Interoception – the understanding of the body’s inner sensations according to the Association for Psychological Science – is also a tool used for mindfulness for athletes. Psychologists who work with competitors use interoception to help athletes perceive how their body senses effort and fatigue while they perform.
Coach Bob Bowman taught Olympic swimmer Michael Phelps guided meditation and event visualization to help Phelps win athletic events. Bowman trained Phelps to visualize his athletic performance before bed and upon waking up to improve his mental health and optimize his performance in competition. Phelps went on to win 23 gold medals in the Olympics.
Mindful Sport Performance Enhancement
Mindful Sport Performance Enhancement (MSPE®) is a training program followed by many athletes and coaches to improve their athletes' mental health and increase athletes’ mental toughness and well-being. It encourages athletes to have a positive attitude and make a positive attitude a mindful choice.
Using MSPE, athletes enhance their high level of motivation and stay mindful of it even when things are not going their way. They stay conscious of how to deal effectively with people through self-encouragement, which can be a useful step in improving mental health and decreasing mental health issues.
Mental Health Training through the Use of Positive Imagery
A big part of mental health training for young athletes and professionals is imagery. Imagining yourself competing before a match, game, or contest is a key to mastering positive mental imagery.
One example is tennis star Arthur Ashe. During the Wimbledon men's tennis final, Ashe sat in his chair during a changeover and meditated with his eyes closed in deep concentration.
One of the most famous elite athletes known for his anxiety before competitions is soccer player Lionel Messi. Messi used to have such a high level of anxiety that he became known for vomiting before matches. This eight-time winner of the Ballon d'Or and one-time FIFA World Cup winner for Argentina in Qatar had to learn over the years how to manage his anxiety and improve his mental health.
MSPE training allows people to realize that anxiety is part of a sport, but it has to be controlled to maintain optimal mental health. Messi's technique involved allowing himself to take time and become aware of a situation by himself without talking with his teammates. He can calm down and remains aware of his feelings, which removes his anxiety.
Goal Setting for Athletes
Elite athletes must also work hard with coaches to set high goals for the team and for their own careers. Ideally, athletes should have short- and long-term goals, and football player Tom Brady is one example of working to achieve goals according to The Fam.
Brady believes that setting goals increases your chances of success, which can improve your mental health. Ideally, these goals must be attainable and revisited from time to time.
Athletes’ Management of Emotions
Being an athlete is always enticing because of the joys and excitement it brings. However, athletes at any level must be aware that in sports involves a range of emotions, including anger and disappointment, and must be prepared to seek treatment if necessary.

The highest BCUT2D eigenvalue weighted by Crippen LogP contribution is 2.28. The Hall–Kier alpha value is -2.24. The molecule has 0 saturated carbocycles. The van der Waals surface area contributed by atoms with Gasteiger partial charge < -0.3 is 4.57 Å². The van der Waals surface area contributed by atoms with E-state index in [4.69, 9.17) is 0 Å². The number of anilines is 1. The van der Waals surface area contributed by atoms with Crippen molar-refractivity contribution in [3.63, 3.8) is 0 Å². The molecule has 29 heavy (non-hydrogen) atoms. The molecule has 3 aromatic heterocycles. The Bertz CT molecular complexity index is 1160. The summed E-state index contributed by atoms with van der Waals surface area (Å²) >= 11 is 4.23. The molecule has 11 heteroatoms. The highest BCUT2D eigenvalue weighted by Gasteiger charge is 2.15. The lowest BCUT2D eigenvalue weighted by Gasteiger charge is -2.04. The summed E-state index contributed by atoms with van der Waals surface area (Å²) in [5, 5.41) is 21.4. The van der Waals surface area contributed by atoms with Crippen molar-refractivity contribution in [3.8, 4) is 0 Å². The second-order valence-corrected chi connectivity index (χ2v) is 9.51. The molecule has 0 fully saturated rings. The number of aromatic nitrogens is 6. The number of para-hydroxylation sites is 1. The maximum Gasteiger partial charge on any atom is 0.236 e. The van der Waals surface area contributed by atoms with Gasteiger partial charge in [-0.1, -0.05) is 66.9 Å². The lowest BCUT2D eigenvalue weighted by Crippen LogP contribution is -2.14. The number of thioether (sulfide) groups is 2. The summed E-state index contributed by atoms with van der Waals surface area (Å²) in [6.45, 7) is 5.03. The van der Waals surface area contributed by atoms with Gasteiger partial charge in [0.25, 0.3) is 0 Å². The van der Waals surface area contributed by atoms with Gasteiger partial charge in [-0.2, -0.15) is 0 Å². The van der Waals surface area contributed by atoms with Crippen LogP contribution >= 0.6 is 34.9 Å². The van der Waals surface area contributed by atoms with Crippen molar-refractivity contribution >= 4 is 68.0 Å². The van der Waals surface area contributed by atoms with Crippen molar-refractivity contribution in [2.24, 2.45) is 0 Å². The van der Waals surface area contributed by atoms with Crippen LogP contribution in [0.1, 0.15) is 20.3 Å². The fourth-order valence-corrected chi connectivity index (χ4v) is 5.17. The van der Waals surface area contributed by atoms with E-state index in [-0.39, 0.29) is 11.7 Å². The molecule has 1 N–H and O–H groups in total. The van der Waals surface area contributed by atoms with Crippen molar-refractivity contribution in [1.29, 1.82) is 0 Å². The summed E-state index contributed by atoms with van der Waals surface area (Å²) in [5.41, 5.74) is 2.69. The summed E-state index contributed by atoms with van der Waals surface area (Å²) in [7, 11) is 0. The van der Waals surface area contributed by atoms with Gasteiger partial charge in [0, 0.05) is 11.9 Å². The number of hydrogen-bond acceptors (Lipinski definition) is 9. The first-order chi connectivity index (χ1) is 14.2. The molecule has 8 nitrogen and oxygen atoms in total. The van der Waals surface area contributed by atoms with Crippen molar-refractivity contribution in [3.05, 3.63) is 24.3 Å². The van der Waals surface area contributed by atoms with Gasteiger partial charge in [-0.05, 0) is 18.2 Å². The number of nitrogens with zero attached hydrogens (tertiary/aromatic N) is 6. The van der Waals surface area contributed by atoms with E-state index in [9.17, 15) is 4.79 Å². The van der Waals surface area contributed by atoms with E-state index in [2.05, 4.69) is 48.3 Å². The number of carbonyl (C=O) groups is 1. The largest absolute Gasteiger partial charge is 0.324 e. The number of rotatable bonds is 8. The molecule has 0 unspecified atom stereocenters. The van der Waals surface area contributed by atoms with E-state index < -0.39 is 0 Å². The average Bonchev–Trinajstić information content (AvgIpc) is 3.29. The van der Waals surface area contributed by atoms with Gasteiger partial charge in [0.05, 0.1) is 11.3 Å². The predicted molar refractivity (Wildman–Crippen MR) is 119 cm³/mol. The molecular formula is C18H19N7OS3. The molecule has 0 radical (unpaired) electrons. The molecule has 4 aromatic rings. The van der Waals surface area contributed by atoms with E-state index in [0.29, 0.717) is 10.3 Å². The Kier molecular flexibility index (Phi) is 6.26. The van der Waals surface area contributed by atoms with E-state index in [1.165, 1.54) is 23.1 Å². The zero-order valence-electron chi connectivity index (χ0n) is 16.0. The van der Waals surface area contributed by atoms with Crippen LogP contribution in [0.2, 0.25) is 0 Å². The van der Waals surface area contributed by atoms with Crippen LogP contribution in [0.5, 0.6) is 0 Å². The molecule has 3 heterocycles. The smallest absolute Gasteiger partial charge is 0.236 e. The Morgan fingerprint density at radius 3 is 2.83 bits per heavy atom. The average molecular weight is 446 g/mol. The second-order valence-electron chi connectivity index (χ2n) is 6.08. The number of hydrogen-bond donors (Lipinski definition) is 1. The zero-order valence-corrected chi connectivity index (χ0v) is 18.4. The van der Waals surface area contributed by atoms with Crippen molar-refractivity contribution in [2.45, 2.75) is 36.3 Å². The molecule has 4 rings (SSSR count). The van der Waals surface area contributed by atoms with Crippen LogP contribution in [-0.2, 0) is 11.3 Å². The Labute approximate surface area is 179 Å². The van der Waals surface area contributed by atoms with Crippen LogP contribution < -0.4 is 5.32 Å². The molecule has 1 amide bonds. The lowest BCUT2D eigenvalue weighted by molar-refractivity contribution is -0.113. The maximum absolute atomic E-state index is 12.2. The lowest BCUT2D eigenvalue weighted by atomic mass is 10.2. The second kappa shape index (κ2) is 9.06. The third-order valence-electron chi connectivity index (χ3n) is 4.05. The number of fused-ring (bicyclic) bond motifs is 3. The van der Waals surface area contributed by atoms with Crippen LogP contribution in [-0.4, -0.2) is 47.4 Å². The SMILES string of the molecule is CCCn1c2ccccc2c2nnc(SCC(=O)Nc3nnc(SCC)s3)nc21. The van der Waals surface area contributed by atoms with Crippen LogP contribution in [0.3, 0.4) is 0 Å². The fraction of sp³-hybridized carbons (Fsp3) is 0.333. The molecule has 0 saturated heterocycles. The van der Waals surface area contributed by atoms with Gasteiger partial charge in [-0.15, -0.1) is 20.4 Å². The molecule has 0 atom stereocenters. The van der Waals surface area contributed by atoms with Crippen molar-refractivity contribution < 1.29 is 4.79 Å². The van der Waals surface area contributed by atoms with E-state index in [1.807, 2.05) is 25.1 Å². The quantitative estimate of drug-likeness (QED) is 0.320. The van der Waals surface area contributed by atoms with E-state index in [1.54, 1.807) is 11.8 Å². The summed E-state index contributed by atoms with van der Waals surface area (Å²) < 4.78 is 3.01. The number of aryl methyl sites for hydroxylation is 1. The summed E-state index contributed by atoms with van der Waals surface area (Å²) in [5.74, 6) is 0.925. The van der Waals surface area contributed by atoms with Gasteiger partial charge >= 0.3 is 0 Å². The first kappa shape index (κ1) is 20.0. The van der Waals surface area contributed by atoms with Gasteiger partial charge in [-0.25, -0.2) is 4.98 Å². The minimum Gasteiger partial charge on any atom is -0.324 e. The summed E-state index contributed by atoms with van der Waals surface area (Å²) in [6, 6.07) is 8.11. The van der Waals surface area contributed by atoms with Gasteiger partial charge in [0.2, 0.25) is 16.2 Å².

MSPE techniques can train athletes to deal with difficult emotions like anger and disappointment to achieve higher levels of performance and reduce mental health issues Examples of anger issues abound in sports; baseball players such as Rob Dibble and Carlos Zambrano (Big Z) come to mind.
Coaches, however, can train athletes to better manage their emotions and mental health. Ultimately, that control can help athletes to improve their performance during practice sessions and in competition.
Maintaining Concentration for the Improvement of Athletes' Mental Health
In any sport, maintaining your mental focus can lead to optimal performance and eventual victory. Coaches and psychologists can use MSPE and other strategies to help their athletes' mental health issues by focusing on the current situation, resisting distractions such as drug use, and focusing on goals.
When mindfulness is the foundation of mental health training, optimal physical performance can be more easily achieved. According to a book by peak performance expert Steven Kotler, motorsport athlete Travis Pastrana says: “Every good athlete can find the flow, but it’s what you do with it that makes you great. If you consistently use that state to do the impossible, you get confident in your ability to do the impossible.
“You begin to expect it. That’s why we’re seeing so much progression in action sports today. It’s the natural result of a whole lot of people starting to expect the impossible.”
Coaches and mental health professionals can team up to help athletes deal with their mental health in sports. They can assist athletes in achieving mental health wellness and arm them with the tools needed to achieve mental strength both on and off the field. The strategies used in this effort can increase their overall mental and physical well-being in daily life as well as improve performance in competition, whatever an athlete’s sport may be.
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Dr. Monica Sainz is a part-time faculty member in the School of Health Sciences and has taught online courses since 2004. She holds a bachelor’s degree in multi-/interdisciplinary studies from Glenville State University and a has earned a master's degree and doctorate in sport management/marketing from the United States Sports Academy. Her doctoral dissertation was on the topic of the flow state and optimal performance in college athletes. Monica has also taken courses toward a doctor of business administration in international business management from Northcentral University. Her teaching career has also allowed her to teach MBA students in Vietnam numerous times. In college, Monica was a student-athlete and competed in Division I tennis.